CT: How did you find riding in Australia compared with the U.S. and New Zealand?

JM: From the cycling I have done in the U.S. and NZ there are plenty of towns along whichever route you choose to go. In Australia while crossing the Nullarbor, we didn’t have a single grocery store for around 1,000km. There were road houses to get take away and a small selection of food to pick from, but no grocery stores. In the U.S. and NZ, the weather can get hot and muggy, but it doesn't compare to how hot it was in Australia. We had days where it was 47°C in the shade. That's a miserable temperature for someone coming from Minnesota and used to six months of winter. Up north it was in the 30’s with 90% humidity. I don’t understand how people can live in a place like that; I found it so miserable, but an interesting thing to experience. There didn’t seem to be a huge difference in the weather. We arrived in June and it was hot and left in February and it was hot.  In the US or NZ there would have seemed to be a switch in seasons a bit more.

CT: Your ride around Australia lasted almost eight months. Did you ever feel like giving up?

JM: There was a moment down near the Port Augusta area that all motivation to continue was gone. We had planned to leave early one day, so went grocery shopping and then sat down to eat and just didn’t ever get up to leave just kept laying around. It wasn’t a good feeling because we were maybe a bit over the halfway mark. The thing that kept me going and motivated to push on was the fact that we were nearly to the east coast and from there we would be back in civilization and have more people around. At this point we had travelled many thousands of kilometres, mostly remote areas with long stretches of red dirt. Once we got near the east coast, the spirits picked up and I was feeling much better about continuing. I also just thought to myself, I have come so far already it would be a shame to stop now. I also knew if I stopped that when I got back home I would have been disappointed in myself that I didn’t finish. I had come so far and planned this trip for so long that I just couldn’t let a little lack of motivation stop me.

CT: If someone had a week or two up their sleeve, which section would you recommend they ride?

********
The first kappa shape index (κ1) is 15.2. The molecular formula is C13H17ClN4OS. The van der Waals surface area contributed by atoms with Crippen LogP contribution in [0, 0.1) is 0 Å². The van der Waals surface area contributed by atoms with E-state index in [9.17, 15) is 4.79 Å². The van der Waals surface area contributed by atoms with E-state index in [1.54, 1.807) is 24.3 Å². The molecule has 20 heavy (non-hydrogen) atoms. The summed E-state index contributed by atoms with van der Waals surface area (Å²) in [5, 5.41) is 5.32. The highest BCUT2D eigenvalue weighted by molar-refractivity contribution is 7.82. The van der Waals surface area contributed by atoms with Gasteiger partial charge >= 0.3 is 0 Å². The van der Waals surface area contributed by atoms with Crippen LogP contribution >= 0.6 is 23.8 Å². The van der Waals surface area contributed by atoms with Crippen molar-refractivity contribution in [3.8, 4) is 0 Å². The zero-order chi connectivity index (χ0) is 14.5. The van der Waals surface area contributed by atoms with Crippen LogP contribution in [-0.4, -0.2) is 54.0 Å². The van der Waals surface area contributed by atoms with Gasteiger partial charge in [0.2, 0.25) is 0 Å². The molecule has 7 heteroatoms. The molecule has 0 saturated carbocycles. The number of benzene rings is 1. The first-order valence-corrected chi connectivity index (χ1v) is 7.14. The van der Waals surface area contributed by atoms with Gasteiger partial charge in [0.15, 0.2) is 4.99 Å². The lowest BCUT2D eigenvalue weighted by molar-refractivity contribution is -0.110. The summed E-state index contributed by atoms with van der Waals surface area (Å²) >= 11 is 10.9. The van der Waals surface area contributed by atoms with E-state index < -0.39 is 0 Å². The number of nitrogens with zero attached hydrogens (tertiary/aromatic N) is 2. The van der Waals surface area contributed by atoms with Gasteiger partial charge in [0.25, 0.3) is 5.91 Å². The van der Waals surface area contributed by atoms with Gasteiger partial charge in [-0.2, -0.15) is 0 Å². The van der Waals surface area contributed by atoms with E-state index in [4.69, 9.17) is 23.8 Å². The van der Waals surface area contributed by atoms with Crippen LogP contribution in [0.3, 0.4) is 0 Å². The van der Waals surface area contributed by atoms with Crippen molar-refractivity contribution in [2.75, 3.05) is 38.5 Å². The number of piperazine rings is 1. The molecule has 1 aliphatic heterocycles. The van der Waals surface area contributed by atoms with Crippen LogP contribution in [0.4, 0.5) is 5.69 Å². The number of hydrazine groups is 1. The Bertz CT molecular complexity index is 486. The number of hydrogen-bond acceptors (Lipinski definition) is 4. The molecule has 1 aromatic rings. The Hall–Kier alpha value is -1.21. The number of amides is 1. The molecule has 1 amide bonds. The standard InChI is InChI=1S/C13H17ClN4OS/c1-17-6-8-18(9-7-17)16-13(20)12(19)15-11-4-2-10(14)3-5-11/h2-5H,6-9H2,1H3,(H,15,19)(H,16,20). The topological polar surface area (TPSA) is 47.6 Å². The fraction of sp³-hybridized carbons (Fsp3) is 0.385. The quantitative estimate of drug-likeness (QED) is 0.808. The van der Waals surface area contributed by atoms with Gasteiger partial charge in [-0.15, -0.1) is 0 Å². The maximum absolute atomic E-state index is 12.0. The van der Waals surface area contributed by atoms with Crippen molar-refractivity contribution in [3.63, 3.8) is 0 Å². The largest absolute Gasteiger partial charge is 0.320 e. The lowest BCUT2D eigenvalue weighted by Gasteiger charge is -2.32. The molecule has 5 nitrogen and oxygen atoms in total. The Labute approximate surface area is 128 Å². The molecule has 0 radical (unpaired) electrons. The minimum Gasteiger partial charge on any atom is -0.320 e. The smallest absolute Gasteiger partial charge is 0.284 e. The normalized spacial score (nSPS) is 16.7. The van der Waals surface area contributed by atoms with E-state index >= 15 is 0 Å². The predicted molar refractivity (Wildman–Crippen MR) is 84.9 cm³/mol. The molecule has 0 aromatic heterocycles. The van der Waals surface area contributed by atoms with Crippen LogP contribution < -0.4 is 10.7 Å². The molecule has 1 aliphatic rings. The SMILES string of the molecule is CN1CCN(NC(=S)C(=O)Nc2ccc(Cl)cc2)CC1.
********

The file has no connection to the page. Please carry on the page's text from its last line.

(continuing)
JM: It depends what you are looking for. If you want the outback experience and the feeling of being out in the middle of nowhere, then anywhere along the west coast would be a good choice. Also, there is the Nullarbor where there's also pretty much nothing around. If you want beaches and people and cities, then stick to the east coast. I really enjoyed the area around Perth; it was nice and green. The southeast corner around Adelaide was very nice; very green but plenty of hills.

CT: How much weight do you carry on your bike?

JM: I have never actually weighed the bike but I would say around 50lbs. So what's that, roughly 25 kilos? But at times it could be heavier during certain sections where we would be carrying up to a week's worth of food or 16 litres of water. But after so long on a bike you just become accustomed to the weight.

CT: Did you meet many other cycle travellers while on your trip?

JM: Yes. I would say we met around 40-50 other cyclist travelling through Australia. Some were just doing a section of Australia while others were cycling all the way around.  We also met others who were travelling around the world and had been on the road for multiple years. 

CT: Where to next?

JM: After NZ it’s back to Minnesota for me. I'll be just travelling around the States with some friends. I think the next cycling trip could be Iceland. I have been looking into doing that trip for a while. I'm thinking of doing a lap around the outside. It should be a quick trip compared to Australia; only about a month or so!

You can read more about the Life's trip around Australia as well as Greenfleet on their website at lifeuphoria.com.

Images from top: 1. Taking a break on the road. 2. The Life team with Jimmy McGee third from left. 3. Thirsty work. 4. Cycling the long red road. All images property of Life.